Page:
Friday, May 28, 2010

God, Life and Everything - Pen-accosted

I write a column called "God, Life, and Everything" for the Hudson Valley News. The title reflects the broad scope I want to take. Everything in life falls under the eye of God, and if we watch carefully, we can catch a glimpse of God in it all.

Last Sunday was Pentecost. Did you wear red? Did you hear the reading from the Acts of the Apostles in different languages?

Did you know that it was a major Christian Holy Day?

Pentecost, for Christians, marks of course the day when the Holy Spirit came upon the apostles in a tremendous wind. In its aftermath, each apostle had what appeared to be flames resting upon them, and they were able to communicate with the vast throng of people from around the known world, each in their own language.

We call Pentecost the birthday of the church. It was from this moment that the apostles gained the strength, the direction, the power they needed to begin their mission without the physical presence of Jesus. They were now the church, and they knew what they had to do – proclaim the good news of God’s love through Jesus to all the world.

One of the tragedies of something like Pentecost, I believe, is that a lot of people misunderstood its significance. Like the Great Commission that Jesus gave in Matthew’s gospel, they hear the command to spread the gospel everywhere.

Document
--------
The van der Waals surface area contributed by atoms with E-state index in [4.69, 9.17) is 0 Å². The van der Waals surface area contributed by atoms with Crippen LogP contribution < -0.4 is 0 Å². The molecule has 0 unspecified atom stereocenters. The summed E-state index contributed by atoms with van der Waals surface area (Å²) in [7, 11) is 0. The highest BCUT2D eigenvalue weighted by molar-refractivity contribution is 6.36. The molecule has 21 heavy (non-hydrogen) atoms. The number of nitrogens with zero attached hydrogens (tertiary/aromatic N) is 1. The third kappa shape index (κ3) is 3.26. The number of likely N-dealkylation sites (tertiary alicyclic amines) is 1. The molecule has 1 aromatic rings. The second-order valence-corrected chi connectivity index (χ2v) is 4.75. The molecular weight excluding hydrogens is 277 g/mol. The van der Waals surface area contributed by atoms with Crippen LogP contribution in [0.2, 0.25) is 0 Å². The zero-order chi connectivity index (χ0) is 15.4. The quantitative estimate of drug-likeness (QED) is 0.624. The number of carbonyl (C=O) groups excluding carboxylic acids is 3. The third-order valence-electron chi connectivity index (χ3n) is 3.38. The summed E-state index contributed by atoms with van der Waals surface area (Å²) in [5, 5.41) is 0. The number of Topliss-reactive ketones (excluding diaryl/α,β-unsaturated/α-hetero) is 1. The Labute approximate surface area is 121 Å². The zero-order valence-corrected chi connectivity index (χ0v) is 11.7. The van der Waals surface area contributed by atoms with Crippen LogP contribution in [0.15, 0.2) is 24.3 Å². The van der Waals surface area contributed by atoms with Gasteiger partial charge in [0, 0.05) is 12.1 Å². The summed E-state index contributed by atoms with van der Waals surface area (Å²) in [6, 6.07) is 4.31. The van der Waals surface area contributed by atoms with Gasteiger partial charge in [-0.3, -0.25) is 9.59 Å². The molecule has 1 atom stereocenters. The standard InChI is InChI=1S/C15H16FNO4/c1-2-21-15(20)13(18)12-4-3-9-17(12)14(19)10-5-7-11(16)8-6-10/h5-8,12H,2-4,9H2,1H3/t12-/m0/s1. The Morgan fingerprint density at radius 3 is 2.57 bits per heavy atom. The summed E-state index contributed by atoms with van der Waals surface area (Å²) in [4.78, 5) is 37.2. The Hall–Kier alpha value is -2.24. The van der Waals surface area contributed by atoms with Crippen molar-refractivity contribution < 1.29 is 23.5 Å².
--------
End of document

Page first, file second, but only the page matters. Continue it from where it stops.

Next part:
That’s all to the good.

But it has ever been a human tendency to believe that, if others don’t see things your way, there’s something wrong with them. There’s also a human tendency to try to make others see things your way – or else. Unfortunately for the gospel – the Good News – too many Christians set out to convert the world and somewhere along the route decided that if they couldn’t do it by argument, they would do it by force.

This is nothing unique to Christians, mind you. Many religions – as well as other ideologies – have attempted to force their way of life upon others. Some, more subtly, don’t use physical force but threats. Problem is, although these methods can indeed get people to get baptized and even say the right things, they do little for spreading the message of God’s love. Too often, those who convert do so out of duress or fear rather than any real love.

That was a long time ago, though, right? I don’t know. I think there are a lot of people who still try to threaten others into belief. Just the threat of eternal punishment is enough for many. But is that the method Jesus would like from us? Would Jesus really want fearful or even resentful followers or those who are attracted to his love?

I only bring this up as a way of suggesting that now and then it’s good for us who are Christian to examine exactly what message – what approach – we employ. Do we use threats, even subtle threats or do we simply love?

Pentecost is the birth of the church, but with this celebration, we are accosted by, confronted with the fact that we have not always used the power granted us wisely or lovingly. So this time around, maybe we Christians can use the season of Pentecost to consider whether the news we bring is good … or not.